I imagine this must be well-known, but I've not been able to find such a discussion in the literature. Perhaps I am just looking in the wrong places. In any event, several years ago I put together such an argument. The idea is to consider each consecutive pair of intervals $I_n, I_{n+1}$ each slightly thickened to a complex neighborhood given by a smoothly bounded Jordan domain $D_n$, the intersection of consecutive neighborhoods being another Jordan domain. If the neighborhoods are small enough, the given functions $f_n$ extend complex-analytically to the intersections, the real part yielding values on $\partial(D_n\cap D_{n+1})$, which in turn (suitably extended by 0) yield a function on (say) $\partial D_n$ which we then extend harmonically, hence real-analytically, via the Poisson Integral formula.

Question 2: Is such an argument been written down in the literature, or otherwise well-known?

Of course, once we resort to patching suitable complex neighborhoods of the chart images, there is a quick and dirty proof via the Uniformization Theorem: it suffices to glue suitable real-symmetric neighborhoods to obtain a simply connected Riemann surface with an anticonformal involution whose fixed locus is the given 1-manfold.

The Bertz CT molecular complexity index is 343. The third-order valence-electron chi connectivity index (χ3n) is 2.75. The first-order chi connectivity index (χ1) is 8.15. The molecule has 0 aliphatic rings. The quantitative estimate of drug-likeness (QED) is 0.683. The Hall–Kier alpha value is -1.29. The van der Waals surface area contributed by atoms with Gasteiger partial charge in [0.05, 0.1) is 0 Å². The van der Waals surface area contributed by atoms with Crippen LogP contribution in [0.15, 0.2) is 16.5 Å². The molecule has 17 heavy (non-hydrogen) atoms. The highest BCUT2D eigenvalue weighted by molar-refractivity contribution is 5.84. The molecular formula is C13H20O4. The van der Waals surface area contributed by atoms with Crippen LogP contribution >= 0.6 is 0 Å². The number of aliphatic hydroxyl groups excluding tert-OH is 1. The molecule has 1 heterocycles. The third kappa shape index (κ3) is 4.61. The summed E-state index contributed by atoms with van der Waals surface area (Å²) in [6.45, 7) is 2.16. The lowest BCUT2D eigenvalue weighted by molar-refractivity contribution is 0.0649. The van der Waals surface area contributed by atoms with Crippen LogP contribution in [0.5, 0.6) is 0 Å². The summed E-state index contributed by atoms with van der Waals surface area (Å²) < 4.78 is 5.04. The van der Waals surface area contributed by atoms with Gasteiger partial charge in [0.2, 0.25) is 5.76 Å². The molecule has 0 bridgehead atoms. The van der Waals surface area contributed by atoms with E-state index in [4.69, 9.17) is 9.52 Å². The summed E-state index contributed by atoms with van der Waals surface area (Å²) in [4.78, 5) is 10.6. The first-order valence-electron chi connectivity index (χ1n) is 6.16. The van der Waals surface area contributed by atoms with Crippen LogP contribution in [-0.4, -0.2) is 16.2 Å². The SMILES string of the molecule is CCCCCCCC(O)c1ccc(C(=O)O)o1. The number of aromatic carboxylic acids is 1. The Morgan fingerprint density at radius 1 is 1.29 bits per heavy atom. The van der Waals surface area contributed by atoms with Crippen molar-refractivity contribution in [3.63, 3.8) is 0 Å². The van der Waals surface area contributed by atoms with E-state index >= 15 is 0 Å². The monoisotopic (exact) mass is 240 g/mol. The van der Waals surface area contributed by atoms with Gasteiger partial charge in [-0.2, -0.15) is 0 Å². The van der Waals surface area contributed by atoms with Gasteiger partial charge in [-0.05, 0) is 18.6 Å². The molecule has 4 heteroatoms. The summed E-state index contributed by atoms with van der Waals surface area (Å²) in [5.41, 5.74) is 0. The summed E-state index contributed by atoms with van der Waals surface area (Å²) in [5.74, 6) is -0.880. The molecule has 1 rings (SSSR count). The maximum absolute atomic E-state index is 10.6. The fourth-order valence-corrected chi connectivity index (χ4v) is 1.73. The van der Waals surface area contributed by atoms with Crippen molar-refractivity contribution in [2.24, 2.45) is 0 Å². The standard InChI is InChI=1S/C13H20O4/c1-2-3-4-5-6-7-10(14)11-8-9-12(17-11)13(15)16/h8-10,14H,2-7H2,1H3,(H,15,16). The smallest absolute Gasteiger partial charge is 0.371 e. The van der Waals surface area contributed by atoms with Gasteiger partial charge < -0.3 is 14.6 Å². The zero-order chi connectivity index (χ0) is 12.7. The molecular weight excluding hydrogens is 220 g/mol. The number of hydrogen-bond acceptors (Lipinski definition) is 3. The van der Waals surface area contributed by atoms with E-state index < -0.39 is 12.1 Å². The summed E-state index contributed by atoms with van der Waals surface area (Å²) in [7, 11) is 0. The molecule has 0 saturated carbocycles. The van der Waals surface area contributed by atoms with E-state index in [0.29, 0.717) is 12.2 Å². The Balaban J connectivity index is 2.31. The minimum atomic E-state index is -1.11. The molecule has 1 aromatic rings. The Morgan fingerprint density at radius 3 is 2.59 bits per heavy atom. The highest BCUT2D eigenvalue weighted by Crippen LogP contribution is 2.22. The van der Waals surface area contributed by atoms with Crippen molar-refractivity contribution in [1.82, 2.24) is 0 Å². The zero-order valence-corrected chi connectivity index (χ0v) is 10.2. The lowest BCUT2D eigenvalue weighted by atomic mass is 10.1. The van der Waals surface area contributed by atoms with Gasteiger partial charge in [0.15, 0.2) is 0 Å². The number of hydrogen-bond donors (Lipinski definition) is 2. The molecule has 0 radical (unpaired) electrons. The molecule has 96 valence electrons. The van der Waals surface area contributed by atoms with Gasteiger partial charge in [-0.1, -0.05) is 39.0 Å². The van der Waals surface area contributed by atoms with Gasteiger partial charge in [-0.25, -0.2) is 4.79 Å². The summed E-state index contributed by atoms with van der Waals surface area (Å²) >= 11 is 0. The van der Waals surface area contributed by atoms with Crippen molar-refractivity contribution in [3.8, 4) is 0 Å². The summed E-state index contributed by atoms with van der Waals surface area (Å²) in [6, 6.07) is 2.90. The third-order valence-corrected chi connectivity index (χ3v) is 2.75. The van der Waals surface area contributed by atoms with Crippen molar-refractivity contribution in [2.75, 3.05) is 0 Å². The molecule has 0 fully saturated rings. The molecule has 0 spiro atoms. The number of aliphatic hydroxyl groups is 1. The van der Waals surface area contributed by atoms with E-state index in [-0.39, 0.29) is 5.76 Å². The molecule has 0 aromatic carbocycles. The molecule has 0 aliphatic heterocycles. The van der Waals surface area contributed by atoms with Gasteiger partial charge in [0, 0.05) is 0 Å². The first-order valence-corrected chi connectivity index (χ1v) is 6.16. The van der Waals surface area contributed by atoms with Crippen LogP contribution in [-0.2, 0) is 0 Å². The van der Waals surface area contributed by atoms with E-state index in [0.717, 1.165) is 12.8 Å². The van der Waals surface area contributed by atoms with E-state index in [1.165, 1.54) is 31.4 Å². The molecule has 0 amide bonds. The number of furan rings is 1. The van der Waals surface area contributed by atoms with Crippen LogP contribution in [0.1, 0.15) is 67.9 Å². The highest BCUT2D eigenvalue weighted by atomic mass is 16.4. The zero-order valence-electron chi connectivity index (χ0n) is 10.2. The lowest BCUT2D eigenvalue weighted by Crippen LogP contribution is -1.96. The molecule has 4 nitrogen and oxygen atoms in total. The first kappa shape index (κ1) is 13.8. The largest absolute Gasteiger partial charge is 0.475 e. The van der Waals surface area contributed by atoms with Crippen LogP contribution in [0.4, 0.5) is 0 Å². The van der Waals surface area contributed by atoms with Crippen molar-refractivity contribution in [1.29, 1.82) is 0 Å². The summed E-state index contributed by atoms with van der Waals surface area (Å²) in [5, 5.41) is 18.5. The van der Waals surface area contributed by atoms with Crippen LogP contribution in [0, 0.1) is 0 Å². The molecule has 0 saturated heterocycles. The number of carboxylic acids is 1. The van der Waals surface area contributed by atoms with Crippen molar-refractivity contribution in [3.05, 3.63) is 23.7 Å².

Question 3: Is this surely well-known argument written down in the literature?

To be honest, I started out knowing the argument via Uniformization, and decided to see whether this could be reduced to more elementary considerations. The proposed argument to prove the vanishing theorem succeeds partially, but I was struck by the fact that I am still doing complex analysis, or at least potential theory. Maybe it's unreasonable to expect to be able to produce real-analytic functions without sneaking a peek into the complex plane.

  • $\begingroup$ Grauert's work in this direction (which also includes real-analytic vector bundles, and can be found via Google & MathSciNet) makes essential use of the theory of Stein spaces, so it seems entirely reasonable for you to bring in complex analysis in your own attempts to understand such phenomena. Since even at the level of proving basic facts about real analytic functions one finds invoking the theory of holomorphic functions makes life much simpler, complex analysis is an ideal weapon with which to conceptually understand the magic of real-analytic geometry. $\endgroup$